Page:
Saturday 7 March 2015


CD Review

The F Spot - Femmes Fatales

Folkstock have pulled off quite a coup with the highly respected Peggy Seeger taking part and opening the second of the Femmes Fatales albums from the burgeoning stable of folk fillies.

Peggy Seeger
But then it's not entirely a surprise when you consider she was involved in their Armistice Pals album; the label is allying itself to International Women's Day and of course the tracks are all from femmes.
Seeger is not an easy act to follow, but Roxanne De Bastion pulls it off with her childlike voice on Butterfly which, on occasion, strangely morphs into sounding not dissimilar to Sinead O'Connor. De Bastion does have a distinctive way of performing where, at times, she is almost reciting the lyrics rather than singing them.
She gives way to the much bolder and sharper sound of Zoe Wren with A Moment's Madness. She has a very sixties-style of folk singing which manages to keep that contemporary, fresh and now feel.
Marina Florance is securely rooted in the country side of folk and without doubt has the magic touch when it comes to lyrics. On this occasion they are gentle floated out before they stick in your heart like fishing barbs. The Path He Chose is going to be responsible for a lot of lumps in the throats and a lot of tear-filled eyes.You have to face it Florance is a class act.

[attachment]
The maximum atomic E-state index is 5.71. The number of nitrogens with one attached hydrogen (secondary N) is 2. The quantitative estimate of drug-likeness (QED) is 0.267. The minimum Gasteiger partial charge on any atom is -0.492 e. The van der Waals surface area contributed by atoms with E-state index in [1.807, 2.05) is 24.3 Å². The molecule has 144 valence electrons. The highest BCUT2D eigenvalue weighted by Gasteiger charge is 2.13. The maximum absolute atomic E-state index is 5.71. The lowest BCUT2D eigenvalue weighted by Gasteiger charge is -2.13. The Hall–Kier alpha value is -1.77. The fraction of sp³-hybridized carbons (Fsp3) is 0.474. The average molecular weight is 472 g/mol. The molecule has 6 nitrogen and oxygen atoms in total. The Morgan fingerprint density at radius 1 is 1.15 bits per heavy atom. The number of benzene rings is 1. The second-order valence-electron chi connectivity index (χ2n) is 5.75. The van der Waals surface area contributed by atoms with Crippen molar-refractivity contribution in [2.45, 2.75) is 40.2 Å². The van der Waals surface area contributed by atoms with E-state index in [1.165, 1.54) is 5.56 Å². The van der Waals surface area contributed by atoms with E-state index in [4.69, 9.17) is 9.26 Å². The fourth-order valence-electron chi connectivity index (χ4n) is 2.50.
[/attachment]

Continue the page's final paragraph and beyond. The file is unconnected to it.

If you put Minnie Birch on a rock in a shipping lane the naval population would plummet. Castles is a gorgeous song - sung with her gorgeous, molten chocolate voice.
When it comes to Kaity Rae her singing is a little more sultry, smokier and there are times during It Is she sounds uncannily like Eva Cassidy.
Minnie Birch
Kelly Oliver, deliberately or otherwise, is maturing marvellously and, if not already there, is very close to shedding that new-kid-on-the-block/rising star tag. She has developed her own sound so much so she has now got to that stage where you wouldn't need to see the album to distinguish her voice. On Keilan Are You Coming? you can hear that pitch where she has set her voice and which has a wonderfully rounded sound accented by the distinctive tremble in her singing.
Another great find of the Folkstock fillies is the highly-refined voice of Daria Kulesh, who is the Ferrero Rocher of the album. Fake Wonderland is a track from her solo album Eternal Child and when she sings she has this ominous timbre to her voice, almost as if you could be in serious trouble if you don't listen to what she's singing, and even deeper trouble if you do listen to it. Next to Seeger, Maz O'Connor is probably the most widely known of the artists on the album. Her simple and rhythmic strumming on the guitar gives a strong backing to her gentle voice on The Mississippi Woman.
Fay Brortherhood
Fay Brotherhood closes the album with Blue Spiral Screams. Brotherhood has the sort of voice you associate with singers such as Buffy Saint Marie, she brings that atmosphere of ethnic almost tribal chant. She is able to create a sound similar to the protest songs of the Woodstock era and with this singing, when it happens in broken sections, she does at times remind of the great Sandy Denny.
There isn't a weak track on this album and if there is a better album around to encompass the ideals of IWD then it would be interesting to know what it is.
Judging by this and the last album from the Femmes Fatales stable then you have to face the fact, all the fillies are thoroughbreds.

The F Spot - Femmes Fatales(II) is released on March 8 and available from the Folkstock website.

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